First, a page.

I’ve also been working on a web-based submissions tracker for my writing. That’s been fun.

And, of course, I’ve been sick, and I’ve also been really busy with work. Hence my non-communicativeness over the past couple of weeks.

All of this, of course, is basically a way of saying that I’ve been avoiding revising Fred, Again.


I just think that the word “supraluminal” — which means “faster than light” — is cool. Isn’t it? It’s actually a really pretty word. Something you’d name your daughter, right?

The speed of light is 186,000 miles per second, more or less. Nothing in our universe can travel faster than that, not if they want to remain, you know, real. It’s not just a matter of not knowing how to do it (we once didn’t know how to travel faster than sound, and thought it was impossible); it’s a matter of the entire infrastructure of modern physics breaking down utterly if it were possible for something to travel faster than the speed of light. When you hit that speed, time stops, your mass increases to infinity, and you effectively become a point in space, as I understand it. Photons, having no mass, can travel at the speed of light without becoming black holes, but nothing else can.

In a way, it’s depressing for those of us who like science fiction and the possibilities of intergalactic stories. The distance to the nearest star, Proxima Centauri, is so great that it takes light four years to reach us from there; we say it’s four light years away. Any engine that we human beings come up with for space ships is not likely to even reach a respectable percentage of the speed of light, so a journey of one of our space ships to Proxima Centauri is likely to take hundreds, if not thousands, of years.

But this past week, two German scientists came up with a paper theorizing a way to send ships to distances in space in much less time. The Moon could only be a couple of hours away, Mars a three-day ride, and Alpha Centauri no more than eighty days. This means faster than light travel. Which is impossible. According to Phil Plait over at Bad Astronomy, the paper relies on the existence of several new particles that we haven’t yet observed, on parallel space (something else we’ve never observed), and incredibly complicated mathematics which I doubt I’ll ever even come close to understanding.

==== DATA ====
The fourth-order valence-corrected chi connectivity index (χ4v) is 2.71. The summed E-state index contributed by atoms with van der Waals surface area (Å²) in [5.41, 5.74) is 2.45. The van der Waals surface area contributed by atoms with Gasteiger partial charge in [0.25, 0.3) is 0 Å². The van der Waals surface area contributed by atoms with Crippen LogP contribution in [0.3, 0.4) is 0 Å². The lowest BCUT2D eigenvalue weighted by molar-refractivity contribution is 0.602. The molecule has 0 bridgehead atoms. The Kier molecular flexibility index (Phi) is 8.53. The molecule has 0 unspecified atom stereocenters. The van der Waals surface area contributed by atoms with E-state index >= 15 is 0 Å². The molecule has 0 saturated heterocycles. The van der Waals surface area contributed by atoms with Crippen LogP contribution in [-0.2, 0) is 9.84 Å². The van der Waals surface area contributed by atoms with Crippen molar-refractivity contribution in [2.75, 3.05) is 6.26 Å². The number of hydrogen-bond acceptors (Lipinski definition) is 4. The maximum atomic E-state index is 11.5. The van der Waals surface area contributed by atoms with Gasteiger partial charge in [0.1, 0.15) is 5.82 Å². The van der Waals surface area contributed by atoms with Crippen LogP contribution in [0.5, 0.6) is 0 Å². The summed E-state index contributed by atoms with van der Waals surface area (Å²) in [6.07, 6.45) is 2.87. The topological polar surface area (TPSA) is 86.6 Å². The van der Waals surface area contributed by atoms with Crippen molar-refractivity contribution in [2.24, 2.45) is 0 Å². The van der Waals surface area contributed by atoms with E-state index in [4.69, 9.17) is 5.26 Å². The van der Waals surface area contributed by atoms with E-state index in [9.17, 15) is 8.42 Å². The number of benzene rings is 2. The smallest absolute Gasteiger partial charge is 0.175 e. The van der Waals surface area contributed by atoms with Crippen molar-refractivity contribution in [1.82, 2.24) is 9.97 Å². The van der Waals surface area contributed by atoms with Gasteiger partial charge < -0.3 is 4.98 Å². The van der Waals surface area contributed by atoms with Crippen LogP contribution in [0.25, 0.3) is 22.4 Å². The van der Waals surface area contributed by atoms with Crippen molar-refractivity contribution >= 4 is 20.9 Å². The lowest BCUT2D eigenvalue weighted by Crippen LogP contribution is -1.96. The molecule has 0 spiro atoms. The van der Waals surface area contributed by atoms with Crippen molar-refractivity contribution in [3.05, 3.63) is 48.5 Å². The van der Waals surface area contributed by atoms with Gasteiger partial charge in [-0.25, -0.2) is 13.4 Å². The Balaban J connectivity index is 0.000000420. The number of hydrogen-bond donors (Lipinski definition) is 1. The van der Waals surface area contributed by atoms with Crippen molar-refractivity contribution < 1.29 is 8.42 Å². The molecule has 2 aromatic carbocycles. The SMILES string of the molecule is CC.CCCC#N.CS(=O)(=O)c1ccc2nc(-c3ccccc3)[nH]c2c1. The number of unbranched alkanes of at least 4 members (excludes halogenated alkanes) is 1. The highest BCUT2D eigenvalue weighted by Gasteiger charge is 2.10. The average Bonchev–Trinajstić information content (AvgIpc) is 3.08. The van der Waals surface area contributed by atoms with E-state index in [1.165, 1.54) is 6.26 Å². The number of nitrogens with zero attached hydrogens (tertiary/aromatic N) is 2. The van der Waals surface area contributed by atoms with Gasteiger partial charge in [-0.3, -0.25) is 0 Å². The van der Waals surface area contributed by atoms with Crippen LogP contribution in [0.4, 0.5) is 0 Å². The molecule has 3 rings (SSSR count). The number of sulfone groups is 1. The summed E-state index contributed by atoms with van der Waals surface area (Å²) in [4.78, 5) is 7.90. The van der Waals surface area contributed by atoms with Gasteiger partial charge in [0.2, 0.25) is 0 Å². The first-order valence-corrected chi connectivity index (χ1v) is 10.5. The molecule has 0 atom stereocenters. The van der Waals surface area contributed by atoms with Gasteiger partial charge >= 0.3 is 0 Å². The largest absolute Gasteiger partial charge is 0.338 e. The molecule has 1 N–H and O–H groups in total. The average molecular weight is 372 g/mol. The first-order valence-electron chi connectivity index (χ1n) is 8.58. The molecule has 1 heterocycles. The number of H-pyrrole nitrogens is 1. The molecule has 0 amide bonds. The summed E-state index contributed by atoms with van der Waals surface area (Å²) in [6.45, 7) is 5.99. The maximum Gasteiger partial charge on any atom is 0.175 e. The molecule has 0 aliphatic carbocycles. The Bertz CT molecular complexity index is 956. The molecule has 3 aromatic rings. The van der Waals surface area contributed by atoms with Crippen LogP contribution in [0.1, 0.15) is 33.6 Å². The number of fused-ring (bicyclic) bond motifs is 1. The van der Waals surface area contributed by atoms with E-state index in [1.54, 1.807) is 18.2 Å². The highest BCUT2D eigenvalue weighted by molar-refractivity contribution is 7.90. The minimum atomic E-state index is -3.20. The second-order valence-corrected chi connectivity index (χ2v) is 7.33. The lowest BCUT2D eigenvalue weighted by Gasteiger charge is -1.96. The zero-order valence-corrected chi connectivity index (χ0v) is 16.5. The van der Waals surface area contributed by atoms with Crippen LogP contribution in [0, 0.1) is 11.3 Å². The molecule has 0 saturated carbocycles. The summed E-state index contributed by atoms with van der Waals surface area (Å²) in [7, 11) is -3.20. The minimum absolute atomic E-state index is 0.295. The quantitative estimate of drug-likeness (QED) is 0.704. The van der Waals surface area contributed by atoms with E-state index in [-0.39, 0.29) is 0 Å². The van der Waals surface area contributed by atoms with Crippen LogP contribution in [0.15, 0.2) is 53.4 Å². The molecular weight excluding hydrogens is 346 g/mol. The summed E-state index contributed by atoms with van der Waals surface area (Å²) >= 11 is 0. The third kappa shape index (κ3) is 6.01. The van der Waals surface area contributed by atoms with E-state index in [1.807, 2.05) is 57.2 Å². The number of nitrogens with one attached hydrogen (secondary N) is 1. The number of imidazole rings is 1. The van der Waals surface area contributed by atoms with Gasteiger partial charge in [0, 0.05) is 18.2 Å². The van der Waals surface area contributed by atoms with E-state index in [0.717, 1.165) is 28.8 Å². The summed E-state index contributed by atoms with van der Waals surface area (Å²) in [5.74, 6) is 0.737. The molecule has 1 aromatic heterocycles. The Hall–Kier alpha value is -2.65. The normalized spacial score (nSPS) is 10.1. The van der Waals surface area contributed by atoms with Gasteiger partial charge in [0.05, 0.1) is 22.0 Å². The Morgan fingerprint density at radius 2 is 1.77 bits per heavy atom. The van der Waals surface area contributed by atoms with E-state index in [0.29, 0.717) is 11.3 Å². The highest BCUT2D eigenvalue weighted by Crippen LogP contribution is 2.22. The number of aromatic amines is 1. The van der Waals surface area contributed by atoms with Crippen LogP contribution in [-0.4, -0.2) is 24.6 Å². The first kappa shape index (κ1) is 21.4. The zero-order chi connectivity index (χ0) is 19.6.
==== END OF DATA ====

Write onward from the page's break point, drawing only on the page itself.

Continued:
But it really sounds like bunk to me. Cool as interstellar supraluminal travel would be, I think that these two German scientists are either working with bad data or are trying to fool everyone. I don’t know the science involved at all, but it just sounds too good to be true. And some reports suggest that a working prototype of an engine based on these principles could be around in just five years, which is also too wonderful to believe.

On the other hand, maybe they are on to something. Once upon a time, Cold Fusion was considered impossible; now, two decades after a pair of scientists falsely announced that they had come across it, others are beginning to wonder if it might be possible after all. So maybe this German supraluminal drive just might be possible.

But I doubt it.

Premature thoughts for 2006

  • New Scientist magazine on 13 Things that Do Not Make Sense.  This is a fascinating article compiling a list of thirteen apparent anomalies in our understanding of physics, chemistry, and cosmology.  The author does a good job, I think, of reporting the anomalies without much editorializing, and certainly with no fanciful forays into non-scientific speculation.  The most important thing to take away from this article, I think, is the fact that even though science has come a very long way in the past century, there’s still a lot that we just don’t understand.